Gypsy Women

In summer, when days grow as long as patience, we used to go to the plazas to see the gypsy women arrive. There they were, in the wake of winter's shadows, with their tents like secrets and moist palaces. There they were with their silk skirts, withered by the clouded gaze of passion and badly plotted secrets. They seemed to float among the shrubs, walk across forbidden lawns, go off in bare feet to urinate like an orchestra of crickets. Sometimes their clothing would not cover their private parts, and everyone stared at them, especially at the clusters of hair between their legs. Then we saw her approaching us. Her hands were the size of storks, and she said, "Bonfires bloom in your heart." Gypsy women asked for nothing, only the gold coins that pedestrians generously tossed at them in every neighborhood.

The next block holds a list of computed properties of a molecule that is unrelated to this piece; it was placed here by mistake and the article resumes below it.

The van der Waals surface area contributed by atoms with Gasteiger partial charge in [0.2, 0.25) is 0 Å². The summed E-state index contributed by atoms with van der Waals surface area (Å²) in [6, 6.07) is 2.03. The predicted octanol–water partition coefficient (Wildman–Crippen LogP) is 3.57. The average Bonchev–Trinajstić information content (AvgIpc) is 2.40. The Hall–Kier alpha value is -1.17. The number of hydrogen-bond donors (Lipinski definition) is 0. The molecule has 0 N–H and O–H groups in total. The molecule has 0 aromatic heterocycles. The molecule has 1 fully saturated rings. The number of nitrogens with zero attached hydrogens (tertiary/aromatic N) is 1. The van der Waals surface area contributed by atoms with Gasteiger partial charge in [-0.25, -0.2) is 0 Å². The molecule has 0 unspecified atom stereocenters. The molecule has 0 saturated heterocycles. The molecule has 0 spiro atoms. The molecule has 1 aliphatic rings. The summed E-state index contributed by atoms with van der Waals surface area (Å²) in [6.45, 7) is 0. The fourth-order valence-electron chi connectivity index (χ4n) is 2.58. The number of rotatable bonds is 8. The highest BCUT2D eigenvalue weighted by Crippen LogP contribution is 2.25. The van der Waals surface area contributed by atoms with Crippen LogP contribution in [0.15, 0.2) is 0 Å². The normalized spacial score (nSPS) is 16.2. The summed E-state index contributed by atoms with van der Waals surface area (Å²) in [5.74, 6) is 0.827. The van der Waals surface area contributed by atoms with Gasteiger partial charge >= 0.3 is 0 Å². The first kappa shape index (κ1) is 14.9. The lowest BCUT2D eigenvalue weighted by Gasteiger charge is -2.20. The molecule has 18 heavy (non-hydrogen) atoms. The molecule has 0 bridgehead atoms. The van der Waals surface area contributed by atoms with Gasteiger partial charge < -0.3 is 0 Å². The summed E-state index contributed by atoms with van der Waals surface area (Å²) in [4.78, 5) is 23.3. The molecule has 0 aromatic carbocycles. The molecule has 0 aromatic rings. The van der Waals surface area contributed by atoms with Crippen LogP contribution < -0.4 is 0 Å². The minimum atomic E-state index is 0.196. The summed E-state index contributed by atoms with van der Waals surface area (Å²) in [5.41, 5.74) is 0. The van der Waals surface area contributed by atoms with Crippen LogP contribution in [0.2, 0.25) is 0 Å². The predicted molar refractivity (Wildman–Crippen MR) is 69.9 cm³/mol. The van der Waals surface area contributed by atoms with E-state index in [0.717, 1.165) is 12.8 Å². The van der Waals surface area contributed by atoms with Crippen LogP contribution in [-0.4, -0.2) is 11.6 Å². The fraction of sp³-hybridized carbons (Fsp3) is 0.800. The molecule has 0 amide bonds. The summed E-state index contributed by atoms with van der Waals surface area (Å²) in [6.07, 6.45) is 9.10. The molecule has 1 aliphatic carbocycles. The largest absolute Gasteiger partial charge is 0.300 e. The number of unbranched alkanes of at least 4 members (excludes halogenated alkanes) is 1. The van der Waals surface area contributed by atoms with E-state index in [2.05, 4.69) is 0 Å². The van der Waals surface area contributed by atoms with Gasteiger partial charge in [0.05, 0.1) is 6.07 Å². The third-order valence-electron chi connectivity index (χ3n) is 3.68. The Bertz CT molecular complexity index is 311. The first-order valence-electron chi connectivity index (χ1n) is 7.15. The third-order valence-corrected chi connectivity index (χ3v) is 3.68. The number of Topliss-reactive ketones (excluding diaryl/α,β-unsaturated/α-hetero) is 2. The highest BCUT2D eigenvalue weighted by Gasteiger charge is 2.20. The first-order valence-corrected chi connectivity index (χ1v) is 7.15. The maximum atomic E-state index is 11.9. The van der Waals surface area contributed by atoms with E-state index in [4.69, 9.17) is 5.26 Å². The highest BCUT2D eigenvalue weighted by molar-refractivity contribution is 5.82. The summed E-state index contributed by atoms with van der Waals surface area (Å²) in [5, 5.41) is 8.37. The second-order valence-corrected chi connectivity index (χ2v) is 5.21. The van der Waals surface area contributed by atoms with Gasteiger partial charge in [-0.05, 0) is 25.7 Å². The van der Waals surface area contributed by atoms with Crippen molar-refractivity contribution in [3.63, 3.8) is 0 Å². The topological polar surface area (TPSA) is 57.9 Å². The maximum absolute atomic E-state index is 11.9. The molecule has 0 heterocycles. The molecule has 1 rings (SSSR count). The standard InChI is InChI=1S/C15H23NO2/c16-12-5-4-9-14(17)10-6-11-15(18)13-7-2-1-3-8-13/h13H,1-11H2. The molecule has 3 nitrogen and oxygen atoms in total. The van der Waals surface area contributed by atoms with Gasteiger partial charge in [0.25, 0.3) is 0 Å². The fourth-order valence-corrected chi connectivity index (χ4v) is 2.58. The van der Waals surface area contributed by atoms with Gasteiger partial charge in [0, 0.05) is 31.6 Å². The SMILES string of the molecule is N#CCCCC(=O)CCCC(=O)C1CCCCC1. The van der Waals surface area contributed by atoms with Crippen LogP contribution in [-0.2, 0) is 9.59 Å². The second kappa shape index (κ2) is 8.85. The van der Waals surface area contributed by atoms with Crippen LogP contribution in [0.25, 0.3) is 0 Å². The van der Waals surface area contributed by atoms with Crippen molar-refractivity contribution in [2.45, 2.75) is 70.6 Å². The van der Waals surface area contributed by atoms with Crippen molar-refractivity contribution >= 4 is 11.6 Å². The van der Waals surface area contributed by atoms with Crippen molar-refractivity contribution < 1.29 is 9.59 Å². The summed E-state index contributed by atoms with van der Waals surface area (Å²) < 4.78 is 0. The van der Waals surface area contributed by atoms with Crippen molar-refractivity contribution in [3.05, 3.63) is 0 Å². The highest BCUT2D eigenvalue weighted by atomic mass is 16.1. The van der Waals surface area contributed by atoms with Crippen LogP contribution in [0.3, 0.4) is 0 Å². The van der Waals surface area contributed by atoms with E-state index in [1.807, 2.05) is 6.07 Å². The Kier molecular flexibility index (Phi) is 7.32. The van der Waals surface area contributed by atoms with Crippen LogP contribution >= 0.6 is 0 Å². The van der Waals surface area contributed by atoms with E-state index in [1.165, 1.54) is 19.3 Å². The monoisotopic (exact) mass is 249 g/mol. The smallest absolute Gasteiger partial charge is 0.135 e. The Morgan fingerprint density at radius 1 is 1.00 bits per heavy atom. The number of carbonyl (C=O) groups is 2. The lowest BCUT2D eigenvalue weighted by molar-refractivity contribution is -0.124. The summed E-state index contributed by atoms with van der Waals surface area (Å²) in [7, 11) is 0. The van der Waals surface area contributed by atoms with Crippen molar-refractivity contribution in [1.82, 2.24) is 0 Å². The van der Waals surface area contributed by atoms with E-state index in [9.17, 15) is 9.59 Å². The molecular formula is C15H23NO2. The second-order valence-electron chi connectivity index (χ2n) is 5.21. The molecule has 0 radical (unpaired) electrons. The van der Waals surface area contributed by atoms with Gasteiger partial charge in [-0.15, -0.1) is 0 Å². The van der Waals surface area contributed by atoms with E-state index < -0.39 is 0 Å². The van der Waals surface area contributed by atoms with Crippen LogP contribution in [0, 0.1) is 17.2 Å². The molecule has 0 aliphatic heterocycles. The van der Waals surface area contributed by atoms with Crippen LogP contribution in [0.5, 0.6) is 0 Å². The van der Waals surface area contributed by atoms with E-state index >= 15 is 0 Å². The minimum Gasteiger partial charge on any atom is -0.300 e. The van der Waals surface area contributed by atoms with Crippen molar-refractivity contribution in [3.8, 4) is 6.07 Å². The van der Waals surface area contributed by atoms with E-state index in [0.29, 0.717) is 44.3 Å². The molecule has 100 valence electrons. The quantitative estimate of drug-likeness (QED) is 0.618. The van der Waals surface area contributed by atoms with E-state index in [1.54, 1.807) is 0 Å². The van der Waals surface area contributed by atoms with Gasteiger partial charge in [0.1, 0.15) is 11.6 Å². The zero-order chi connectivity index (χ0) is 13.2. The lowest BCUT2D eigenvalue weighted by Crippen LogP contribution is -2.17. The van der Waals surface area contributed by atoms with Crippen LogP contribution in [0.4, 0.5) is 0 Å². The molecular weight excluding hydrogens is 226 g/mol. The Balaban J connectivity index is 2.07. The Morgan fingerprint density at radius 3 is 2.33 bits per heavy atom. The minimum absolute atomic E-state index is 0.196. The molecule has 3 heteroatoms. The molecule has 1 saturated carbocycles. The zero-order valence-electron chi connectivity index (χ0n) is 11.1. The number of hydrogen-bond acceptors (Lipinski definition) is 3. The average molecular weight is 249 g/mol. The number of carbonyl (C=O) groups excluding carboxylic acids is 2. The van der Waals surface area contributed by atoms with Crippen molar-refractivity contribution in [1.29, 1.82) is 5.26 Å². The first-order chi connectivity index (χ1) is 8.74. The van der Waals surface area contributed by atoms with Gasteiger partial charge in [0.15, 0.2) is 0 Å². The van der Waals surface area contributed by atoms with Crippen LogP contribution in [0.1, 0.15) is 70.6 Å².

At first I was afraid of them became the maids at my house insisted they would kidnap me, drag me to a dark hallway, and cut out my heart. Little by little I began to love them unreservedly like the noise of dreams. Every summer when I was allowed to bare my legs and feel the yearning presence of desire, skin shedding its petals, I invoked their image. Then we went out into the plaza and saw them in their crazy witches' garments, bunches of silk at their hearts, and they would say to me, "My darling girl, give me your hand." I gave them my hand because I was alone, because I was like them. I, too, had come out of my dark castle. I gave them my hand, some jewelry that I received from a few dark ancestors. In the end I offered them both hands, faintly lined and ripe for invention. I gave them my faith and asked in exchange that they caress my palms.